2. Switch on blue LED.
  3. Change camera settings by turning flash on, setting ISO to 800+, increasing exposure to maximum and disabling auto-focus.
  4. Pipette two drops of water (volume of 130-160 microliters per drop) onto the slide in the channel of the LED box.
  5. Focus LED light on the drops so that the middle of the drop is aligned with the line of light created by the LED.
  6. Put the container covering back over the Fluorometer Final Setup.
  7. Take 3 photos, making sure not to disturb the positioning and setup.
  8. Remove the container covering while again taking care not to change the placement of the setup.
  9. Remove slide and dispose of the used slide.
  10. Place new slide into LED box, and do steps 4 through 6 again.
  11. Note the type of smartphone used throughout the protocol, the distance from smartphone to the base of the LED box (in centimeters), and attach an image of each position of the drops.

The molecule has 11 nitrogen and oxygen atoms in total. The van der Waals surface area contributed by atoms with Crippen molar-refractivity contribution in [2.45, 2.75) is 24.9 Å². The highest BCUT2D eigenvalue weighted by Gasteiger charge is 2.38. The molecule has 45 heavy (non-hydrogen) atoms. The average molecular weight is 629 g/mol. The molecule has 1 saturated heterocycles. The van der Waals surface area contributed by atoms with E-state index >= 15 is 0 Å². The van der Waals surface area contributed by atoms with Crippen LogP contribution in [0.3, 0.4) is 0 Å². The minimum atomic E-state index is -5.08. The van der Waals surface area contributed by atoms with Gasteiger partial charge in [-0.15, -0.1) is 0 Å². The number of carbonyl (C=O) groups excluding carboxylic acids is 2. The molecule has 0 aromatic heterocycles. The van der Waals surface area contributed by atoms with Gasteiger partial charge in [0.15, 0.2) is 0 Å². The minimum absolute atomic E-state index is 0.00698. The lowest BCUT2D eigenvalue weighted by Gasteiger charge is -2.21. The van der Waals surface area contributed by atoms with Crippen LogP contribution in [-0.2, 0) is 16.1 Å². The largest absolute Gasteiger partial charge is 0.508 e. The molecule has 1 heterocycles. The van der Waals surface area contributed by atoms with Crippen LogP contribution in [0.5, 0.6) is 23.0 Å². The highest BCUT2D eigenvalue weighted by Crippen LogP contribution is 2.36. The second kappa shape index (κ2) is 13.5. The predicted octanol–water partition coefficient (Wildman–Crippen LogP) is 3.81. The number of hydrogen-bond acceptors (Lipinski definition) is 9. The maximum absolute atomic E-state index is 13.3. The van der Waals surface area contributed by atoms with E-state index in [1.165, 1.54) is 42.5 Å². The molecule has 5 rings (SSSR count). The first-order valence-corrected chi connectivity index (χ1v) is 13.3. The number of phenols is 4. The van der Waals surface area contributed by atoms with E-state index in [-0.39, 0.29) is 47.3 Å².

Transferal of Fluorometer Data to ImageJ

  1. Use a USB cable to connect the smartphone that was used to a computer with the ImageJ software.
  2. Open the Start Menu and double click on My Computer or Computer.
  3. Select Portable Devices where the smartphone should be listed and double-click the icon.
  4. Locate the DCIM folder and open it, and continue to the sub-folder Camera.
  5. Select each picture that needs to be transferred, then Copy and Paste them into the folder you choose to store them in.
  6. Open ImageJ software from Start Menu or by double-clicking the ImageJ icon on the Desktop.
  7. Once ImageJ software is open, click on File and select Open in the toolbar located in the top left of the computer screen.
  8. Select Browse then select the image you want out of the folder where you stored your photos (in step 5)
  9. Repeat steps 7 and 8 to continue process with different pictures.

Research and Development

Background on Disease Markers